Senator Jillian van Turnhout referred to the EU justice debate. It is regrettable that it has been postponed on two occasions, but I am sure we will find another date in early course with the Minister. I note the Senator's request for a debate on alcohol, including sponsorship of sports events by alcohol companies. I also note her point on legislation to ban smoking in cars which was introduced by Members of this House. As I pointed out yesterday, the Department of Health is seeking legal advice on one outstanding issue and will bring the Bill back. I agree with Members that it is unacceptable, given that the Bill was brought before the House almost two years ago, that it should take so long to get that advice, if there is one outstanding legal issue. It is simple but effective legislation to deal with an important item and it should have been brought before the House before now. I have brought the matter to the attention of the Minister and his departmental officials. It never ceases to amaze me how matters can be delayed for so long in the ether.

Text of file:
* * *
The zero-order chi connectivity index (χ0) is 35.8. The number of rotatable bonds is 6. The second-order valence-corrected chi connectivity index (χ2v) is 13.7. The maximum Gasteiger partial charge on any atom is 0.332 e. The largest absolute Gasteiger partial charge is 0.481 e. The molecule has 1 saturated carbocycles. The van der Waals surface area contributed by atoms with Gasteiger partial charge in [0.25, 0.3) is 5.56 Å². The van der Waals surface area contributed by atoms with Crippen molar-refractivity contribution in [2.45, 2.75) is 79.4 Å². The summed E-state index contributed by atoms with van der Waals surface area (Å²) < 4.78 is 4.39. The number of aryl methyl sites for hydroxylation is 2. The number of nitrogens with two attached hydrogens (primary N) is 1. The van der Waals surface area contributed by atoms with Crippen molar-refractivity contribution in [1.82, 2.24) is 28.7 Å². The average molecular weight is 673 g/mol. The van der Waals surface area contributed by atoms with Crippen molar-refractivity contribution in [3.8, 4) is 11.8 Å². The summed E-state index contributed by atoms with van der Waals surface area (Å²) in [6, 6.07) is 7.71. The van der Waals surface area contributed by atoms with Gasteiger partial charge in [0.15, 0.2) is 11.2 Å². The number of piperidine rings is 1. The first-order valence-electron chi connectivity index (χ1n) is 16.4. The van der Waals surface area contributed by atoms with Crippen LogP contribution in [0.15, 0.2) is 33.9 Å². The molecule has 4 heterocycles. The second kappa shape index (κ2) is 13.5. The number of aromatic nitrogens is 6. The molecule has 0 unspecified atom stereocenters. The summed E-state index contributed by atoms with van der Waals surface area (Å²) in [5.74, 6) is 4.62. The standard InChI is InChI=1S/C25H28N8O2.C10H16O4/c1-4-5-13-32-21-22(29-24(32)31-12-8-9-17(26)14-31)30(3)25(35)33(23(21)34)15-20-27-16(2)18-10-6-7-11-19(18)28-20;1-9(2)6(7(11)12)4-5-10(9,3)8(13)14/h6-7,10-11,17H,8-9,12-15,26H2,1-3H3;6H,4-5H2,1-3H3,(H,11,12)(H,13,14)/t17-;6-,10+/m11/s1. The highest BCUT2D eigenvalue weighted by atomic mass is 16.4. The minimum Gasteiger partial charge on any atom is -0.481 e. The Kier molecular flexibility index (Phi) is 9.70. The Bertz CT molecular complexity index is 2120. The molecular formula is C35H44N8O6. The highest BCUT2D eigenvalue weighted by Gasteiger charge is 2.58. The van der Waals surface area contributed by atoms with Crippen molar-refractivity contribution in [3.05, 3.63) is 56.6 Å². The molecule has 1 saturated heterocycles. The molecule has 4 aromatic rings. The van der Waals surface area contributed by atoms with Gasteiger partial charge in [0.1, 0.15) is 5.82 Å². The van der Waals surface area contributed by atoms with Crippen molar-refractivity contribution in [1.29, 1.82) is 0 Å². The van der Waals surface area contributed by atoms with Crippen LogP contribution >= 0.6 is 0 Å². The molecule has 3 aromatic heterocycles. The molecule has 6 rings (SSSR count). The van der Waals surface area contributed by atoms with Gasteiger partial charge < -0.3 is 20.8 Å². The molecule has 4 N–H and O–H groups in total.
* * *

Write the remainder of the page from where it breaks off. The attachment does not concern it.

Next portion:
I note Senator David Norris's points on the Seanad being an equal legislative part of the Oireachtas under the Constitution.
Senator Colm Burke mentioned the treatment of the Joint Committee on Health and Children by the HSE concerning questions posed to it. The answers to the questions are now coming out because of media requests. It is unacceptable that Members of this or the other House should not receive answers to questions when they are available. I will assist the Senator in any way I can in resolving that matter which should not have arisen.
I have noted Senator Mark Daly's points on Northern Ireland and the murder triangle. This was an issue not alone in the book he mentioned by Anne Cadwallader but was also addressed comprehensively in the Barron report.
Senator Martin Conway has notified the House that there will be an information seminar in the committee rooms today on the subject of the undocumented Irish. The Senator also referred to the plain packaging of cigarettes. This matter has been raised by Senator John Crown and other Senators who have outlined that there will be strong lobbying by the tobacco industry. However, they complimented the Cabinet on agreeing to proceed with the legislation. I hope we can debate the issue before the legislation is introduced, but if the Bill is due to be published early, that may not be necessary.
Senator Katherine Zappone welcomed the briefing note on the family relationships Bill from the Minister for Justice and Equality. I will inquire for her when the legislation is due for publication.